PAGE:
BFI Director sketches future timetable for BFI-UKFC merger; Vaizey says “despite the success of The King’s Speech there remains a debate to be had about the sustainability of the film industry”
Ahead of the BFI officially becoming the lead film body in the UK on 01 April, BFI Director Amanda Nevill and Minister for Culture, Communications & Creative Industries Ed Vaizey, were among those to address leading industry figures at the annual British Screen Advisory Council (BSAC) meeting in London yesterday
Speaking to a room of executives and industry figures, Nevill outlined some key upcoming dates in what she described as “a transition year.”
The BFI Director said that the organisation was currently arranging meetings with a shortlist of the 100 candidates who applied for the five vacant positions on the BFI board - including the role of Deputy Chair, previously held by Eric Fellner. Many executives attending the conference were among the applicants, she commented.
Nevill said she anticipated the first board meeting to take place in April, with the new board having ‘scoped its new priorities’ by the end of May. But not until late September or early October would the new administrator of Lottery funding for film be in a position to publish its strategic plan of action, she said.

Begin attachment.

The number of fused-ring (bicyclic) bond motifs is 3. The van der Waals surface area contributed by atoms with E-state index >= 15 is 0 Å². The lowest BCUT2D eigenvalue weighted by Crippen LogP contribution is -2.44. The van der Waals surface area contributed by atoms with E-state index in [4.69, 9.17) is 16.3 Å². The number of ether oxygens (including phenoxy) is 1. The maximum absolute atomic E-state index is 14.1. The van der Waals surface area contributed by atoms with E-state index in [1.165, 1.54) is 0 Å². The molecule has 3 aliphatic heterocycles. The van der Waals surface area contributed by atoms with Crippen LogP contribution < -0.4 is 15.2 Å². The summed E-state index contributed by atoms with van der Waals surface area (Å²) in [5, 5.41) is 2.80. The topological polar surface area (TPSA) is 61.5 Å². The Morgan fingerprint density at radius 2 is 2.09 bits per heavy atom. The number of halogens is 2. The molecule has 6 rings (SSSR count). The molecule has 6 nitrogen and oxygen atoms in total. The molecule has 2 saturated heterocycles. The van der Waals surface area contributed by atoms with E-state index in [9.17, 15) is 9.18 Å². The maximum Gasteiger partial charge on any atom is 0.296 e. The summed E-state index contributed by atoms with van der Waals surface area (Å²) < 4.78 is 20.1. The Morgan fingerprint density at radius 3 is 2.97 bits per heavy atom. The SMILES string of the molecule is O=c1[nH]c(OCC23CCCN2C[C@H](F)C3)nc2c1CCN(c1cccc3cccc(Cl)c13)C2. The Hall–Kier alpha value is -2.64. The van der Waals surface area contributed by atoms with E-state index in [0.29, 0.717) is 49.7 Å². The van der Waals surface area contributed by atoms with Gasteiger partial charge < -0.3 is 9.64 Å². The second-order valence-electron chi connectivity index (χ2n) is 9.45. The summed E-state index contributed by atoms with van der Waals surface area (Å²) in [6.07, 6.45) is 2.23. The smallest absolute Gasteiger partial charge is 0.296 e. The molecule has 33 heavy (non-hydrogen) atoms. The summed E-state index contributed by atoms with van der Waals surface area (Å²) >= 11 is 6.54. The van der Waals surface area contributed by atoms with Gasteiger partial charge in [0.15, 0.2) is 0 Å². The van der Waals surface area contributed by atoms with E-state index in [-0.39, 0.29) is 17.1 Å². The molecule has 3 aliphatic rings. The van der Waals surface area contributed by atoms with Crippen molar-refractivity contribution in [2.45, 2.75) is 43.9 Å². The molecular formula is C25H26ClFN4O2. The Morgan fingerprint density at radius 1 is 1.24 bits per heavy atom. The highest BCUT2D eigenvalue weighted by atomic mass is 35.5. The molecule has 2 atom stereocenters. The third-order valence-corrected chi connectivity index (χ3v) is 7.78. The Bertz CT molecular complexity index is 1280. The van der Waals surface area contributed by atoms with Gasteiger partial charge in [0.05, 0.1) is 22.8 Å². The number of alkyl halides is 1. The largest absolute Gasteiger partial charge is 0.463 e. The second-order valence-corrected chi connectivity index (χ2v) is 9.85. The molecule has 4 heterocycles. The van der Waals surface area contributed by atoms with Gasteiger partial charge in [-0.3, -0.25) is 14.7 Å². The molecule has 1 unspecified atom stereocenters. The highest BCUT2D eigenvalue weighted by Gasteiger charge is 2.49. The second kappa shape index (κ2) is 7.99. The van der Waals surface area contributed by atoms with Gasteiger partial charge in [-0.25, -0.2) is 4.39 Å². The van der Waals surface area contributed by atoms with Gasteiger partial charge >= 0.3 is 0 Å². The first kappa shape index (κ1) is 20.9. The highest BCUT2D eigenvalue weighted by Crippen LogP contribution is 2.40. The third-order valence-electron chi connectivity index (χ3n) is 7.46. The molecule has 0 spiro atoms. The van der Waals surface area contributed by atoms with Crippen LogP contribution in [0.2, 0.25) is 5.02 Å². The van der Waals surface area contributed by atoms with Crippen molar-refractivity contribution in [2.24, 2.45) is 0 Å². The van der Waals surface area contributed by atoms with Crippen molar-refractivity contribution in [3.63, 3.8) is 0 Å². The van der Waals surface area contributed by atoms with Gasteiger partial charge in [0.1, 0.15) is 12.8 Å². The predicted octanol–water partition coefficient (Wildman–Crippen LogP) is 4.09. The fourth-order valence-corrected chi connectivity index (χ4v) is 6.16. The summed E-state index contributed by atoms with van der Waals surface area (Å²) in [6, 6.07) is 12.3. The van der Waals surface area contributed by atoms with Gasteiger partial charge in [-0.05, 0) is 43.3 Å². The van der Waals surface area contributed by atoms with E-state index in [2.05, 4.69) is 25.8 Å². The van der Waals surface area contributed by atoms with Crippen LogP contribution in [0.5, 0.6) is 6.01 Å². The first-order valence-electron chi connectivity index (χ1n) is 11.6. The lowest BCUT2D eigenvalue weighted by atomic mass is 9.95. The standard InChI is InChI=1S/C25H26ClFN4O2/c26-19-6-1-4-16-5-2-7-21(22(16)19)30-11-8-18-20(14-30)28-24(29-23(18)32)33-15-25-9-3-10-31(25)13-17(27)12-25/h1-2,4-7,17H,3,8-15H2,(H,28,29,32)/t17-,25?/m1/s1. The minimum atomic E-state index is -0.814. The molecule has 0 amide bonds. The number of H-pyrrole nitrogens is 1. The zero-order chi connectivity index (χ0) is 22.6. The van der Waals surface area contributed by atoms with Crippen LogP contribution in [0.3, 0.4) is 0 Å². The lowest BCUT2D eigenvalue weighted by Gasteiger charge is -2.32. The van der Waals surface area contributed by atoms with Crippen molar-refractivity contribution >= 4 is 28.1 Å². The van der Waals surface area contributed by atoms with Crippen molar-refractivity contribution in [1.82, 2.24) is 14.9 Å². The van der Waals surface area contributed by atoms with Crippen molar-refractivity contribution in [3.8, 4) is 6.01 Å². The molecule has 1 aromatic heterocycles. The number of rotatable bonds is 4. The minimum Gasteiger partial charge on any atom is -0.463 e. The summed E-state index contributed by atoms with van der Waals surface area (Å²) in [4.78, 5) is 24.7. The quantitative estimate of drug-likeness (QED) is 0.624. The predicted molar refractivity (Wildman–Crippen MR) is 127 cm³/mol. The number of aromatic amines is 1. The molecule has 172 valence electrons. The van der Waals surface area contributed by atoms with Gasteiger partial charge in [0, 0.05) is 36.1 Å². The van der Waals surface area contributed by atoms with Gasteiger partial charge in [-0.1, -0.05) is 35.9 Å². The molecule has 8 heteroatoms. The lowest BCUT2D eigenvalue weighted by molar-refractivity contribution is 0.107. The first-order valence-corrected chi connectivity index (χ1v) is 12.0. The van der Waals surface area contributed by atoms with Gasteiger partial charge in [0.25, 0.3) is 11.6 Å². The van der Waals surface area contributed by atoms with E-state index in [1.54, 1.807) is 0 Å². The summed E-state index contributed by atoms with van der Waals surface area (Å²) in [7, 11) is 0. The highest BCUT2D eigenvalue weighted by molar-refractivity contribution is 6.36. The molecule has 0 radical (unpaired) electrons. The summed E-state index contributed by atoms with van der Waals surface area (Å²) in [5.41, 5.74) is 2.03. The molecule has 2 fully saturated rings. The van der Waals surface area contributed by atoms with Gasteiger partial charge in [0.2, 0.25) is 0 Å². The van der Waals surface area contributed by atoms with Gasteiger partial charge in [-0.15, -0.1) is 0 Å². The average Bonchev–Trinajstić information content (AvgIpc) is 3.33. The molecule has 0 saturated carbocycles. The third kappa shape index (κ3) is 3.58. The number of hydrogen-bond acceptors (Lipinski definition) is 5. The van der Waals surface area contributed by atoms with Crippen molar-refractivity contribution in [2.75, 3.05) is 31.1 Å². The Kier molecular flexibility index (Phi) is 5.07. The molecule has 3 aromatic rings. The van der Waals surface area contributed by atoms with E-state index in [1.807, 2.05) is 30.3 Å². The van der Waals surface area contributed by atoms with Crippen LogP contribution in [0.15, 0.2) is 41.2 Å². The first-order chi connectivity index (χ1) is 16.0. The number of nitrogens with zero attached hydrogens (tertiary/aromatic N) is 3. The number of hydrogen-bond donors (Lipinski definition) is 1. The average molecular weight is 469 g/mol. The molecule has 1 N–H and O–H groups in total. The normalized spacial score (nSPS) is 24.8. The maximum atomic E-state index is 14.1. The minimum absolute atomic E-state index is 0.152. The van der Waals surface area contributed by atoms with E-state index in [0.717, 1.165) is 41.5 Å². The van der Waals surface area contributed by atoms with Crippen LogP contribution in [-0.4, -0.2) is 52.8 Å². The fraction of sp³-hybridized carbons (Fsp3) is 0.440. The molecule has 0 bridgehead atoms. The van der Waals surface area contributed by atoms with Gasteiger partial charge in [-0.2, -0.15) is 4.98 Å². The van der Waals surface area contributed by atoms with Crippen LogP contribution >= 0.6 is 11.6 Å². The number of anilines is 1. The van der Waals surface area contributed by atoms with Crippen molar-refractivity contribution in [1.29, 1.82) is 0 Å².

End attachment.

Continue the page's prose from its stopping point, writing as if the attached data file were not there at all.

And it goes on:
Nevill clarified which UKFC funds and units would survive the merger. The Film Fund, P&A Fund, the business affairs and financing unit, the partnership office (which handles Skillset, Film London, the newly formed Creative England and Film Agency for Wales), the strategy team, MEDIA desk and the certification unit are all to continue receiving funding and transition to the BFI.
She also said that despite it not being earmarked for funding under the merger, the BFI had decided to “take the decision on risk” to bring the popular Research and Statistics Unit to the BFI, with the hope of creating a public-private partnership to fund the unit going forward.
Neville said that the BFI would “stand shoulder to shoulder with the industry”: “What type of organisation are we trying to be? My perception is that we have a government in parliament that really values the benefit of direct relationship with the industry. I also believe that we have an industry that values the direct relationship with government. The BFI won’t be seeing itself as a gateway, rather we will be an organisation that stands shoulder to shoulder with the industry, leading in some areas and amplifying your views on others. The aim has to be a bold and achievable ambition.”
Minister for Culture, Communications & Creative Industries Ed Vaizey began his speech to the conference by congratulating the team behind The King’s Speech, which he said was “one part of huge success story of British film”.